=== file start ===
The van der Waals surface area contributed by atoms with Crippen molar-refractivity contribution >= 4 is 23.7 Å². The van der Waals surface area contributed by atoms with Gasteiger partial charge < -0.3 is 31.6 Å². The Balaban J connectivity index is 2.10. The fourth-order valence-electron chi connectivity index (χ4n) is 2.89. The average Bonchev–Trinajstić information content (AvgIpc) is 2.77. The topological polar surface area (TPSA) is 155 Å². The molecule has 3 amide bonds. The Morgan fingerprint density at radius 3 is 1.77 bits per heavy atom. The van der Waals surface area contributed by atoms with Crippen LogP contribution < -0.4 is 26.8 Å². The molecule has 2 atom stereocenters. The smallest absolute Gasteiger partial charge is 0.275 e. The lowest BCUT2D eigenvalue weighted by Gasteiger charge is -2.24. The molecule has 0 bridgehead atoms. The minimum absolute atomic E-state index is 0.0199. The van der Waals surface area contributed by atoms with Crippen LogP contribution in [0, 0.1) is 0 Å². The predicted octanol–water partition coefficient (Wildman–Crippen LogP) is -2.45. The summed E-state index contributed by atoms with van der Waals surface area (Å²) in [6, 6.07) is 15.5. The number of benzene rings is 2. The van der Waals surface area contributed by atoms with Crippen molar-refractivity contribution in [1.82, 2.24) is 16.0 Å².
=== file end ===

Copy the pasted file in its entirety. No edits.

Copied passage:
The van der Waals surface area contributed by atoms with Crippen molar-refractivity contribution >= 4 is 23.7 Å². The van der Waals surface area contributed by atoms with Gasteiger partial charge < -0.3 is 31.6 Å². The Balaban J connectivity index is 2.10. The fourth-order valence-electron chi connectivity index (χ4n) is 2.89. The average Bonchev–Trinajstić information content (AvgIpc) is 2.77. The topological polar surface area (TPSA) is 155 Å². The molecule has 3 amide bonds. The Morgan fingerprint density at radius 3 is 1.77 bits per heavy atom. The van der Waals surface area contributed by atoms with Crippen LogP contribution < -0.4 is 26.8 Å². The molecule has 2 atom stereocenters. The smallest absolute Gasteiger partial charge is 0.275 e. The lowest BCUT2D eigenvalue weighted by Gasteiger charge is -2.24. The molecule has 0 bridgehead atoms. The minimum absolute atomic E-state index is 0.0199. The van der Waals surface area contributed by atoms with Crippen LogP contribution in [0, 0.1) is 0 Å². The predicted octanol–water partition coefficient (Wildman–Crippen LogP) is -2.45. The summed E-state index contributed by atoms with van der Waals surface area (Å²) in [6, 6.07) is 15.5. The number of benzene rings is 2. The van der Waals surface area contributed by atoms with Crippen molar-refractivity contribution in [1.82, 2.24) is 16.0 Å².